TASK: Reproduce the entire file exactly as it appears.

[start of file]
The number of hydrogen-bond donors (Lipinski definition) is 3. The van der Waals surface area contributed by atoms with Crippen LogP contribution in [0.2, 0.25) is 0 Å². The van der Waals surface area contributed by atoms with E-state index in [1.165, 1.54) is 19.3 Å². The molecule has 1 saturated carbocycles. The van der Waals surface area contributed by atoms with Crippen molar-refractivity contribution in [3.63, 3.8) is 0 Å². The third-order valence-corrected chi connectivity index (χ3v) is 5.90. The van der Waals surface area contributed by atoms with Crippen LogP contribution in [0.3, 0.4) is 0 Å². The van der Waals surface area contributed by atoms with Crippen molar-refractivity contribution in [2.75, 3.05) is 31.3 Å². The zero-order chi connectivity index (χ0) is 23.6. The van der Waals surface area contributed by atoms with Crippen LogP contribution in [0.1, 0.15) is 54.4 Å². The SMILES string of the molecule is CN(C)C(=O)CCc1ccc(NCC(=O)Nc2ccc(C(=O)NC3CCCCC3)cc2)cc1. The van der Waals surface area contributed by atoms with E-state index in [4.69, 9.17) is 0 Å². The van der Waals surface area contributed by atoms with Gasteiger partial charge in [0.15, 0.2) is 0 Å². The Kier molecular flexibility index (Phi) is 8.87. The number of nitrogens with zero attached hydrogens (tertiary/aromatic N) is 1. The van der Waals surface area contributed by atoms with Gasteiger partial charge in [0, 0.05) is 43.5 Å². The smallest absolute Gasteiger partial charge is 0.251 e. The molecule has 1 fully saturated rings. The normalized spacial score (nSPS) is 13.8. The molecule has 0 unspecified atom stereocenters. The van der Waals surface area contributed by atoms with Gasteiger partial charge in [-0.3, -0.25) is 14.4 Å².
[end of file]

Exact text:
The number of hydrogen-bond donors (Lipinski definition) is 3. The van der Waals surface area contributed by atoms with Crippen LogP contribution in [0.2, 0.25) is 0 Å². The van der Waals surface area contributed by atoms with E-state index in [1.165, 1.54) is 19.3 Å². The molecule has 1 saturated carbocycles. The van der Waals surface area contributed by atoms with Crippen molar-refractivity contribution in [3.63, 3.8) is 0 Å². The third-order valence-corrected chi connectivity index (χ3v) is 5.90. The van der Waals surface area contributed by atoms with Crippen LogP contribution in [0.3, 0.4) is 0 Å². The van der Waals surface area contributed by atoms with Crippen molar-refractivity contribution in [2.75, 3.05) is 31.3 Å². The zero-order chi connectivity index (χ0) is 23.6. The van der Waals surface area contributed by atoms with Crippen LogP contribution in [0.1, 0.15) is 54.4 Å². The SMILES string of the molecule is CN(C)C(=O)CCc1ccc(NCC(=O)Nc2ccc(C(=O)NC3CCCCC3)cc2)cc1. The van der Waals surface area contributed by atoms with E-state index in [4.69, 9.17) is 0 Å². The van der Waals surface area contributed by atoms with Gasteiger partial charge in [0.15, 0.2) is 0 Å². The Kier molecular flexibility index (Phi) is 8.87. The number of nitrogens with zero attached hydrogens (tertiary/aromatic N) is 1. The van der Waals surface area contributed by atoms with Gasteiger partial charge in [0, 0.05) is 43.5 Å². The smallest absolute Gasteiger partial charge is 0.251 e. The molecule has 1 fully saturated rings. The normalized spacial score (nSPS) is 13.8. The molecule has 0 unspecified atom stereocenters. The van der Waals surface area contributed by atoms with Gasteiger partial charge in [-0.3, -0.25) is 14.4 Å².